The 100-hour war, also known as the soccer war, was a conflict that happened from the 14 to the 18 of July 1969 between El Salvador and Honduras. He is known by those names because it lasted 100 hours and coincided with football matches of the qualifying rounds of the World Cup of 1970, where El Salvador ranked defeating Honduras.
Although constantly known by the Nom de guerre of football, a term given by the Polish reporter Ryszard Kapuściński, the truth is that both Nations had their differences since the beginning of the century due to migration of Salvadoran peasants to Honduran land.
El Salvador, the smallest country in Central America, faced a problem of population density, while Honduras, with a vast territory, it offered many employment opportunities, so it became a place where Salvadorans could emigrate.
It is believed that the main cause of the 100-hour war was when Honduras decided to redistribute the land to Honduran peasants, for which drove out the Salvadoran peasants who had lived there for several generations. This generated a persecution of Salvadorians in Honduras and a massive return of peasants at El Salvador.
Other events which also influenced was the capture of 45 Salvadorean soldiers with two truckloads of weapons (supposedly intended to support a movement contrary to Osvaldo López Arellano, President of Honduras) in 1967.
On July 14, 1969, a platoon of the Honduran army strafed the military garrison “Poy” in Chalatenago border, and thus (more numerous than the Honduran) Salvadoran army launched an attack against Honduras soil and its aviation bombed the airport of Toncontin in Tegucigalpa, immobilizing the 80% of the Honduran air fleet. Won the Dominion of the heavens, the Salvadoran army advanced into territory of Honduras (with more troops and better equipped), invading the town of Nuevo Ocotepeque, and penetrating up to eight km further than the border for the afternoon of July 15, dangerously approaching the own Tegucigalpa. The next day Honduran troops launched a counteroffensive, but without success, although its aviation managed to disrupt the supply chain and logistics of their enemies.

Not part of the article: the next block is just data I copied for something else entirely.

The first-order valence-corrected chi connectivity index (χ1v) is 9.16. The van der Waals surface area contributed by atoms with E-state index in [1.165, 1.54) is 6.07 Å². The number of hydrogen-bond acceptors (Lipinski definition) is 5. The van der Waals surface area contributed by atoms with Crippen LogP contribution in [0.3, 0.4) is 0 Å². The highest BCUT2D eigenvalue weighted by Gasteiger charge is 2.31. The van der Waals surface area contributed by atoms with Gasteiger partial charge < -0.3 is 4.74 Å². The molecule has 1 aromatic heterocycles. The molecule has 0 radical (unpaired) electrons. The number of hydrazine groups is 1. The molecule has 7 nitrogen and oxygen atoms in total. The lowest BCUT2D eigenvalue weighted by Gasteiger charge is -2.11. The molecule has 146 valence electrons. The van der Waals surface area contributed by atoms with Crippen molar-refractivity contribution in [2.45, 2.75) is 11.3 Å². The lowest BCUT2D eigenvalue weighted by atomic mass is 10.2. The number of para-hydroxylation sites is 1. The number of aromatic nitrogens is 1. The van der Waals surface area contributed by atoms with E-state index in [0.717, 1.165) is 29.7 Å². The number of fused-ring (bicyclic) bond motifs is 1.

- Between 4,000 and 6,000 civilians were killed, and more than 15,000 injured, including civilians and military.
- Between 60,000 and 130,000 of 300,000 undocumented Salvadorans living in Honduras were forced to return to their country.
- The end of regional commercial integration effort known as the Central American common market, designed by the United States.
- The reinforcement of the political role of the military in both countries. In El Salvador in the legislative elections that followed, most of the party candidates of conciliation Nacional (PCN) of El Salvador, on that date in the Government, from the army, became a huge apology for its role in the conflict and, therefore, were victorious in the election of Deputies and mayors.
- The worsening of the social situation in El Salvador, product of the deportations from Honduras, since the Government had to facilitate these people the economic reintegration, which failed to properly satisfy. This increased social pressure that led to the civil war that would later live for El Salvador.
On June 6, 1969, in Tegucigalpa, Honduras defeated one by zero to El Salvador. June 15, 1969, in San Salvador, El Salvador defeated three zero to Honduras, which forced to play an extra meeting to break the tie.
The tiebreaker was played on June 27, 1969, in Mexico, where El Salvador beat Honduras 3-2 and this would classify at their first World Cup.
The end of the conflict
The Organization of American States negotiated a cease fire on the night of July 18 which came into force on 20 July and this would end the war in 100 hours. The Salvadoran Government demanded to cease the persecution of their fellow citizens, but the OAS demanded before evicting Honduran soil. The Salvadoran troops withdrew in early August.
The two Nations signed the General Peace Treaty in Lima (Peru) on October 30, 1980, by which the border dispute would be resolved in the International Court of Justice. This gave way to the negotiated solution of the border dispute for control of about 450 square kilometers, known as the pockets, which became part of Honduran territory since 1992, to the detriment of Salvadoran territory.